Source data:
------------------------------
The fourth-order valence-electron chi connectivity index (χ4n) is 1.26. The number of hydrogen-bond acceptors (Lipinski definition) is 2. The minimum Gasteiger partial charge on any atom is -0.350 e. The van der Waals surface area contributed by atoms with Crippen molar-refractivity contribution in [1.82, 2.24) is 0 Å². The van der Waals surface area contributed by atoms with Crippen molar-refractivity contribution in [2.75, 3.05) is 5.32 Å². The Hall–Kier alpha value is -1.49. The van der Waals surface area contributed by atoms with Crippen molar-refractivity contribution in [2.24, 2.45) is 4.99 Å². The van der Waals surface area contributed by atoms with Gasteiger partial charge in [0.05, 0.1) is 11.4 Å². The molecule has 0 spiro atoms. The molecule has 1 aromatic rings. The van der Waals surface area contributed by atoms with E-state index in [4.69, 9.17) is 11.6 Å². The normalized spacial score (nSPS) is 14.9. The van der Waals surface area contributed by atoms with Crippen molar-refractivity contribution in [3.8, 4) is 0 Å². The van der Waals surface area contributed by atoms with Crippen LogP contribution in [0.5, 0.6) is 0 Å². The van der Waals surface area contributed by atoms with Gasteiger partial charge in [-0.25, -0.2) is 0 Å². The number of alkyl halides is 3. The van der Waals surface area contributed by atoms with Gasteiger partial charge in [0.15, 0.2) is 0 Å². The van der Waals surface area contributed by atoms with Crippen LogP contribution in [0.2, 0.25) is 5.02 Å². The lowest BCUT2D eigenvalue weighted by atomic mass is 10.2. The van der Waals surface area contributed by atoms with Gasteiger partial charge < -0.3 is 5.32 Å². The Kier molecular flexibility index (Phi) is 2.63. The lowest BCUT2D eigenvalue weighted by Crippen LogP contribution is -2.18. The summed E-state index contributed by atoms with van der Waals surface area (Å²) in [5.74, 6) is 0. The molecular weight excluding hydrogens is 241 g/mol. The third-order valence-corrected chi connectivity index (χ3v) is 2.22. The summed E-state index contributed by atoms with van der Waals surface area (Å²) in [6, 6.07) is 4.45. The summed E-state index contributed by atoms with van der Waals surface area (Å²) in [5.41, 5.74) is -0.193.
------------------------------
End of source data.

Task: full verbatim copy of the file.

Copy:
The fourth-order valence-electron chi connectivity index (χ4n) is 1.26. The number of hydrogen-bond acceptors (Lipinski definition) is 2. The minimum Gasteiger partial charge on any atom is -0.350 e. The van der Waals surface area contributed by atoms with Crippen molar-refractivity contribution in [1.82, 2.24) is 0 Å². The van der Waals surface area contributed by atoms with Crippen molar-refractivity contribution in [2.75, 3.05) is 5.32 Å². The Hall–Kier alpha value is -1.49. The van der Waals surface area contributed by atoms with Crippen molar-refractivity contribution in [2.24, 2.45) is 4.99 Å². The van der Waals surface area contributed by atoms with Gasteiger partial charge in [0.05, 0.1) is 11.4 Å². The molecule has 0 spiro atoms. The molecule has 1 aromatic rings. The van der Waals surface area contributed by atoms with E-state index in [4.69, 9.17) is 11.6 Å². The normalized spacial score (nSPS) is 14.9. The van der Waals surface area contributed by atoms with Crippen molar-refractivity contribution in [3.8, 4) is 0 Å². The van der Waals surface area contributed by atoms with Crippen LogP contribution in [0.5, 0.6) is 0 Å². The van der Waals surface area contributed by atoms with Gasteiger partial charge in [-0.25, -0.2) is 0 Å². The number of alkyl halides is 3. The van der Waals surface area contributed by atoms with Gasteiger partial charge in [0.15, 0.2) is 0 Å². The van der Waals surface area contributed by atoms with Crippen LogP contribution in [0.2, 0.25) is 5.02 Å². The lowest BCUT2D eigenvalue weighted by atomic mass is 10.2. The van der Waals surface area contributed by atoms with Gasteiger partial charge < -0.3 is 5.32 Å². The Kier molecular flexibility index (Phi) is 2.63. The lowest BCUT2D eigenvalue weighted by Crippen LogP contribution is -2.18. The summed E-state index contributed by atoms with van der Waals surface area (Å²) in [5.74, 6) is 0. The molecular weight excluding hydrogens is 241 g/mol. The third-order valence-corrected chi connectivity index (χ3v) is 2.22. The summed E-state index contributed by atoms with van der Waals surface area (Å²) in [6, 6.07) is 4.45. The summed E-state index contributed by atoms with van der Waals surface area (Å²) in [5.41, 5.74) is -0.193.